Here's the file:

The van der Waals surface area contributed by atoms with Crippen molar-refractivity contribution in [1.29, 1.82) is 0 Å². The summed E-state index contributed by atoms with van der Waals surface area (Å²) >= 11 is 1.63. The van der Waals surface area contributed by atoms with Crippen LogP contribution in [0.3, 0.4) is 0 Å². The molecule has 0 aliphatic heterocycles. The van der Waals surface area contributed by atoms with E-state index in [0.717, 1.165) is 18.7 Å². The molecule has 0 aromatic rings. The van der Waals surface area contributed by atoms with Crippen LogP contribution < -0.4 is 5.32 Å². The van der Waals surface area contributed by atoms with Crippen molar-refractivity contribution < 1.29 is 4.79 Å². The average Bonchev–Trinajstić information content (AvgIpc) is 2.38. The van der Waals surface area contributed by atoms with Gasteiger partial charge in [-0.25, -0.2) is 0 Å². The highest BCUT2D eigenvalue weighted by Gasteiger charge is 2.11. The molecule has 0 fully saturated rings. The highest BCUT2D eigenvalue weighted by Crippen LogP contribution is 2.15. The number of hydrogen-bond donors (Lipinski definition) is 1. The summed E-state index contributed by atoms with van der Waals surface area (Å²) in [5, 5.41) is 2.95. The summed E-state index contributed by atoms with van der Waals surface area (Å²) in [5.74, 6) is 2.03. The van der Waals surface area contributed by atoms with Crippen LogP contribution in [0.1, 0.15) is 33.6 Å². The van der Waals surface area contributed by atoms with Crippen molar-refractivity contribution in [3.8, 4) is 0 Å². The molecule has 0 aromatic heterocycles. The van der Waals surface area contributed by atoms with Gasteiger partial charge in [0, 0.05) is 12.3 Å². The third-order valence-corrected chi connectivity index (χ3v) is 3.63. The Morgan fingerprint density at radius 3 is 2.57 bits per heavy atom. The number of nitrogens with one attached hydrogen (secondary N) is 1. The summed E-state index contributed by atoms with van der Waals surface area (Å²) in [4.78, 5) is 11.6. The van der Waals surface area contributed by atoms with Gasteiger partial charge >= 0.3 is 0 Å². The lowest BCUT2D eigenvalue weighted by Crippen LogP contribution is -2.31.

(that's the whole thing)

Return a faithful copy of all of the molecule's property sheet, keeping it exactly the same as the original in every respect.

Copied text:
The van der Waals surface area contributed by atoms with Crippen molar-refractivity contribution in [1.29, 1.82) is 0 Å². The summed E-state index contributed by atoms with van der Waals surface area (Å²) >= 11 is 1.63. The van der Waals surface area contributed by atoms with Crippen LogP contribution in [0.3, 0.4) is 0 Å². The molecule has 0 aliphatic heterocycles. The van der Waals surface area contributed by atoms with E-state index in [0.717, 1.165) is 18.7 Å². The molecule has 0 aromatic rings. The van der Waals surface area contributed by atoms with Crippen LogP contribution < -0.4 is 5.32 Å². The van der Waals surface area contributed by atoms with Crippen molar-refractivity contribution < 1.29 is 4.79 Å². The average Bonchev–Trinajstić information content (AvgIpc) is 2.38. The van der Waals surface area contributed by atoms with Gasteiger partial charge in [-0.25, -0.2) is 0 Å². The highest BCUT2D eigenvalue weighted by Gasteiger charge is 2.11. The molecule has 0 fully saturated rings. The highest BCUT2D eigenvalue weighted by Crippen LogP contribution is 2.15. The number of hydrogen-bond donors (Lipinski definition) is 1. The summed E-state index contributed by atoms with van der Waals surface area (Å²) in [5, 5.41) is 2.95. The summed E-state index contributed by atoms with van der Waals surface area (Å²) in [5.74, 6) is 2.03. The van der Waals surface area contributed by atoms with Crippen LogP contribution in [0.1, 0.15) is 33.6 Å². The van der Waals surface area contributed by atoms with Crippen molar-refractivity contribution in [3.8, 4) is 0 Å². The molecule has 0 aromatic heterocycles. The van der Waals surface area contributed by atoms with Gasteiger partial charge in [0, 0.05) is 12.3 Å². The third-order valence-corrected chi connectivity index (χ3v) is 3.63. The Morgan fingerprint density at radius 3 is 2.57 bits per heavy atom. The number of nitrogens with one attached hydrogen (secondary N) is 1. The summed E-state index contributed by atoms with van der Waals surface area (Å²) in [4.78, 5) is 11.6. The van der Waals surface area contributed by atoms with Gasteiger partial charge >= 0.3 is 0 Å². The lowest BCUT2D eigenvalue weighted by Crippen LogP contribution is -2.31.